Bottom Line: Comparative genomics revealed that rodent-associated Bartonella species have higher copy numbers of genes for putative host-adaptability factors than the related human-specific pathogens.Because of the high concentration of gene clusters for host-adaptation proteins in the amplified region, and since the genes encoding the gene transfer agent and the phage origin are well conserved in Bartonella, we hypothesize that these systems are driven by selection.We propose that the coupling of run-off replication with gene transfer agents promotes diversification and rapid spread of host-adaptability factors, facilitating host shifts in Bartonella.

View Article: PubMed Central - PubMed

Affiliation: Department of Molecular Evolution, Evolutionary Biology Centre, Uppsala University, Uppsala, Sweden.

ABSTRACT
The genus Bartonella comprises facultative intracellular bacteria adapted to mammals, including previously recognized and emerging human pathogens. We report the 2,341,328 bp genome sequence of Bartonella grahamii, one of the most prevalent Bartonella species in wild rodents. Comparative genomics revealed that rodent-associated Bartonella species have higher copy numbers of genes for putative host-adaptability factors than the related human-specific pathogens. Many of these gene clusters are located in a highly dynamic region of 461 kb. Using hybridization to a microarray designed for the B. grahamii genome, we observed a massive, putatively phage-derived run-off replication of this region. We also identified a novel gene transfer agent, which packages the bacterial genome, with an over-representation of the amplified DNA, in 14 kb pieces. This is the first observation associating the products of run-off replication with a gene transfer agent. Because of the high concentration of gene clusters for host-adaptation proteins in the amplified region, and since the genes encoding the gene transfer agent and the phage origin are well conserved in Bartonella, we hypothesize that these systems are driven by selection. We propose that the coupling of run-off replication with gene transfer agents promotes diversification and rapid spread of host-adaptability factors, facilitating host shifts in Bartonella.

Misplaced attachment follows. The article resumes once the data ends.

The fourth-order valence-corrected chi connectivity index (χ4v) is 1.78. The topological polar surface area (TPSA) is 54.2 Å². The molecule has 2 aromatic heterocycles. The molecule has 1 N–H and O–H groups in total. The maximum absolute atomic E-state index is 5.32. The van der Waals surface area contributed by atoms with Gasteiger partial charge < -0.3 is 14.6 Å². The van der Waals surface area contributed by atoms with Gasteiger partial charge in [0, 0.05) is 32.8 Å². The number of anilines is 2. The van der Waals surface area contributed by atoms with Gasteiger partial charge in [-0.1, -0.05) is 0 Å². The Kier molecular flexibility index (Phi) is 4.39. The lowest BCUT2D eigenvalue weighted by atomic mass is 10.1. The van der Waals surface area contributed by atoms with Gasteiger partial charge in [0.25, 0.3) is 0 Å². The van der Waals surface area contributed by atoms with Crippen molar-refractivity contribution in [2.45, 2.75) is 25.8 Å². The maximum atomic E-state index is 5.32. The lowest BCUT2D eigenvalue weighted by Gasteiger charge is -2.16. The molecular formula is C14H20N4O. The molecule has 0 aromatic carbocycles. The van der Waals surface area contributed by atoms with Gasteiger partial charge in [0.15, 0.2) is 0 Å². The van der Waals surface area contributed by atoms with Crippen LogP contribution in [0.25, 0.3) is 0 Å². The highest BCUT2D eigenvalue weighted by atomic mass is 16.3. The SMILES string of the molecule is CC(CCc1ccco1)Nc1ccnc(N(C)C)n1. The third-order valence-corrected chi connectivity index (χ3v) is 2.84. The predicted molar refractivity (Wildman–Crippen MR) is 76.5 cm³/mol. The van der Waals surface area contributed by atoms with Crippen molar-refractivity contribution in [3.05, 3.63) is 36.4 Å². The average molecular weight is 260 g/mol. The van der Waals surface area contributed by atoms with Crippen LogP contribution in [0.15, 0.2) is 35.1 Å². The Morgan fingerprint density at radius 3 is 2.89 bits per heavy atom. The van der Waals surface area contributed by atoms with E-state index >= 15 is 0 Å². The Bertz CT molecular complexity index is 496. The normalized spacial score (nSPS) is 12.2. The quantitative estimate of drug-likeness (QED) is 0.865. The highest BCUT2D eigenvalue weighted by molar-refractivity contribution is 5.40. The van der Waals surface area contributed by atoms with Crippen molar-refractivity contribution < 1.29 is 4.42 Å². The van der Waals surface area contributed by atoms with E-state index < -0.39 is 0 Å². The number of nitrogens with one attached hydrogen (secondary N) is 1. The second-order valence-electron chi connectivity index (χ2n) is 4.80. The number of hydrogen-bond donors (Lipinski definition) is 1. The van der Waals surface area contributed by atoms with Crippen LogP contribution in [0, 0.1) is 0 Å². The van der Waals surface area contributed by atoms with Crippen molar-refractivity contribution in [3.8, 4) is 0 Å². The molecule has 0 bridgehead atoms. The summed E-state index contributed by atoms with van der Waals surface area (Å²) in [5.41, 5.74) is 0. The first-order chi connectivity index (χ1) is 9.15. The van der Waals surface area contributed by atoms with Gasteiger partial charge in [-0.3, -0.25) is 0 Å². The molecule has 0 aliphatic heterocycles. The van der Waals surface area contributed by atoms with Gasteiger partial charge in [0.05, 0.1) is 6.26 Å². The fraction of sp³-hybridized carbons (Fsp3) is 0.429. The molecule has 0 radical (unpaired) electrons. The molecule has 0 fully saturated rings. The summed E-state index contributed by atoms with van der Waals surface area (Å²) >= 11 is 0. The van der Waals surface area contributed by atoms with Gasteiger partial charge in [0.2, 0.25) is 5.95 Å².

Show MeSH